The Anchorage Press this week named Mayor Ethan Berkowitz as Anchorage’s Person of the Year. Yes, that Ethan Berkowitz — the one who has presided over the highest murder rate the city has ever seen for two years in a row. The city where crime rates topple old records under his watch, where some neighborhoods are beginning to feel like war zones. Where, as he put it, so long as you are not out late at night, you’re safe.
“If you’re not engaged in drug trafficking and not out after midnight, it’s a very safe city,” he told the Anchorage Daily News. (And later apologized, after public outcry.)
The Ethan Berkowitz who said taxpayers could have either snow plows or cops, but not both. The one who has raised property taxes nearly 6 percent, pushed the budget over $526 million and, with the help of a liberally dominated Assembly, gave out $7 million in city raises last year.
The same Ethan Berkowitz gave raises of 10 percent to more than 30 municipal executives who were already making more than $100,000 a year.
Despite passing the biggest budget in Anchorage’s history, Mayor Berkowitz and his Assembly majority is borrowing millions of dollars to fund the public employee pension system, passing along that debt to future generations. And he’s using city-owned property as collateral.
Mayor Berkowitz also proposed and won a new 10-cent-per-gallon gas tax that will cost Anchorage families $11.7 million in the first year alone.
We’ll give him credit where it’s due: He’s brought the number of sworn officers up to 400 on the Anchorage Police force, an important goal during a crime wave unlike any Alaska has ever seen.
The Press says that Berkowitz can take credit that “Anchorage remains a beacon of growth and modernity.” It goes on with the unpaid campaign ad for his re-election:
“But more than all that, Berkowitz has an intangible quality that gives him an edge over any other nominee for this illustrious honor — he loves this [gratuitous F-bomb deleted] city more than you do.”
Conservatives might quibble with the characterization.
But who else has had such an impact on the well-being of Anchorage residents?
Andrew Halcro, who received a political plum job from Berkowitz and runs the Anchorage Community Development Authority, recently fathered the 5th Avenue parking garage rooftop ice skating rink that is, for the most part, a lonely little patch of novelty ice in a city full of wild ice skating opportunities.
Or perhaps the Anchorage Person of the Year is Alice Rogoff, the somewhat rogue former publisher of the Anchorage Daily News, who stiffed dozens of Anchorage businesses and even her former employees, but now attends fundraisers for Gov. Bill Walker.
There’s a case to be made that by selling the newspaper, she had one of the more positive influences on Anchorage in 2017.
MUST READ ALASKA’S PERSON OF THE YEAR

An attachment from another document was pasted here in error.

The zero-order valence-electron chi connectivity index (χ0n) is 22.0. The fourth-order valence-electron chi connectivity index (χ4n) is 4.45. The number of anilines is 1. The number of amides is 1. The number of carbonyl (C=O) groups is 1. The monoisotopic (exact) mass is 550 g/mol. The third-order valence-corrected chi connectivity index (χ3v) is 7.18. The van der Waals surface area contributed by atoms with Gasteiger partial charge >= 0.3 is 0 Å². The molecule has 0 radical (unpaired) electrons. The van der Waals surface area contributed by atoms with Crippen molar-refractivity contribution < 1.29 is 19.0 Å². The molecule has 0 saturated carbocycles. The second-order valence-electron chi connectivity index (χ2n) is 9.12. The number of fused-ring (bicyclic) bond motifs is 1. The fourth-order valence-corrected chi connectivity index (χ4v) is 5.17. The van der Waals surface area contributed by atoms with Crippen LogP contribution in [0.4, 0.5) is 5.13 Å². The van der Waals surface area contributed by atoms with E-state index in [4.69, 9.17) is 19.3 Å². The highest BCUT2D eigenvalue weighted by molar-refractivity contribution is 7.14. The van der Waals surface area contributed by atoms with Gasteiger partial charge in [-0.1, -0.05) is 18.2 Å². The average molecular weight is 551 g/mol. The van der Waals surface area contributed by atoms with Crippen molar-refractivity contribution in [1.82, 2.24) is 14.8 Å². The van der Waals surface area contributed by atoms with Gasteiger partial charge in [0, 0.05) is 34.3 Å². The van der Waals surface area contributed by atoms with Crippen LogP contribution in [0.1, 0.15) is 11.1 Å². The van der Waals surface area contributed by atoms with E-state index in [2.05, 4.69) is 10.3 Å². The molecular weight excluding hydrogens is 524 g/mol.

We asked around to see what others thought would be appropriate for “Anchorage Person of the Year,” and here’s what the consensus is from conservative Anchorage residents who participated in this informal poll:
Anchorage Person of the Year is the gun-toting, law-abiding citizen who is now taking action to protect his [her] home, car, boat or snow machine, family dog, and children.
In a city that feels unsafe at any hour, citizens are arming themselves and joining social media and neighborhood watch groups in droves. They are engaged liked never before in being crime spotters and crime reporters.
It’s folks who run the Eagle River Crime Watch (7,800 members) and Stop Valley Thieves (16,000 members) and Wanted: Mat-Su and Anchorage (4,800 members) pages on Facebook. There are a dozen or more of these groups with active memberships. And they post pictures of stolen cars and thieves in action, like this one, where someone is caught on security camera trying the door of a truck in a Hillside neighborhood.
The Anchorage Person of the Year is also the certified firearms instructor and the legal gun dealer.
Amy Demboski, who serves on the Anchorage Assembly from Eagle River, said she is getting calls from women who need help finding the right firearm for personal protection. She’s known as someone who carries and who participates in her neighborhood watch.
She meets women at a local gun range in Palmer and lets them try one of her 9 mm guns — and she has several to choose from — so they can get the feel of these weapons and shoot one before purchasing.
These are women who have never thought they’d ever own a gun. They’re our Anchorage Person of the Year.
And although the Anchorage Press may call Ethan Berkowitz when mayhem breaks out on the street in front of their shop, the Anchorage Person of the Year is, first and foremost, the law enforcement professional.
It’s the man and woman in uniform who puts their life on the line every day by just walking out the front door to report for duty in a city where crime never sleeps.